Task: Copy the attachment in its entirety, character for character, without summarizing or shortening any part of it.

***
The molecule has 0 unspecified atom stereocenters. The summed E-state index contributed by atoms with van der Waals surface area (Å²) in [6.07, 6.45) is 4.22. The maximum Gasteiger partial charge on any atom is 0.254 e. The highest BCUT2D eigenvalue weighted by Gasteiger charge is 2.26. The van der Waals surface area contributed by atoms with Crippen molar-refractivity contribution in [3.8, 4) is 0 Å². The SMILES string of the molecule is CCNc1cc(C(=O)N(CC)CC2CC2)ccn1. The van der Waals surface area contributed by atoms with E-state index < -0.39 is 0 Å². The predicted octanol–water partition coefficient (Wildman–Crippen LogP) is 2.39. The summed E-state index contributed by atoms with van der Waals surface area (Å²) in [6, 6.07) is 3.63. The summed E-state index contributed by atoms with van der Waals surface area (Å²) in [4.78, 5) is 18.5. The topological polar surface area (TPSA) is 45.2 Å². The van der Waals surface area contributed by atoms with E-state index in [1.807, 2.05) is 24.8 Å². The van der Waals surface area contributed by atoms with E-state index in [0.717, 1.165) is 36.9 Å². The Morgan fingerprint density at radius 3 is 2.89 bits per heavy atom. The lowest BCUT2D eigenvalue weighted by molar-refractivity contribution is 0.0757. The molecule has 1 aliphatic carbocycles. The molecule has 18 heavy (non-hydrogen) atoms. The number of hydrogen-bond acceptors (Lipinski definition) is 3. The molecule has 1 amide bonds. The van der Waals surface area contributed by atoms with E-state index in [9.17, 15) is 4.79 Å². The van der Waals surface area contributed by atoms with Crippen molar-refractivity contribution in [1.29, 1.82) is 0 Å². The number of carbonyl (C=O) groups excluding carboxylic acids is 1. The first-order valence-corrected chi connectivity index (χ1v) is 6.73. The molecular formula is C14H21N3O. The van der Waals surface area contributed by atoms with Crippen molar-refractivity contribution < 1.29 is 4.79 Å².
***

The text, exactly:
The molecule has 0 unspecified atom stereocenters. The summed E-state index contributed by atoms with van der Waals surface area (Å²) in [6.07, 6.45) is 4.22. The maximum Gasteiger partial charge on any atom is 0.254 e. The highest BCUT2D eigenvalue weighted by Gasteiger charge is 2.26. The van der Waals surface area contributed by atoms with Crippen molar-refractivity contribution in [3.8, 4) is 0 Å². The SMILES string of the molecule is CCNc1cc(C(=O)N(CC)CC2CC2)ccn1. The van der Waals surface area contributed by atoms with E-state index < -0.39 is 0 Å². The predicted octanol–water partition coefficient (Wildman–Crippen LogP) is 2.39. The summed E-state index contributed by atoms with van der Waals surface area (Å²) in [6, 6.07) is 3.63. The summed E-state index contributed by atoms with van der Waals surface area (Å²) in [4.78, 5) is 18.5. The topological polar surface area (TPSA) is 45.2 Å². The van der Waals surface area contributed by atoms with E-state index in [1.807, 2.05) is 24.8 Å². The van der Waals surface area contributed by atoms with E-state index in [0.717, 1.165) is 36.9 Å². The Morgan fingerprint density at radius 3 is 2.89 bits per heavy atom. The lowest BCUT2D eigenvalue weighted by molar-refractivity contribution is 0.0757. The molecule has 1 aliphatic carbocycles. The molecule has 18 heavy (non-hydrogen) atoms. The number of hydrogen-bond acceptors (Lipinski definition) is 3. The molecule has 1 amide bonds. The van der Waals surface area contributed by atoms with E-state index in [9.17, 15) is 4.79 Å². The van der Waals surface area contributed by atoms with Crippen molar-refractivity contribution in [1.29, 1.82) is 0 Å². The number of carbonyl (C=O) groups excluding carboxylic acids is 1. The first-order valence-corrected chi connectivity index (χ1v) is 6.73. The molecular formula is C14H21N3O. The van der Waals surface area contributed by atoms with Crippen molar-refractivity contribution < 1.29 is 4.79 Å².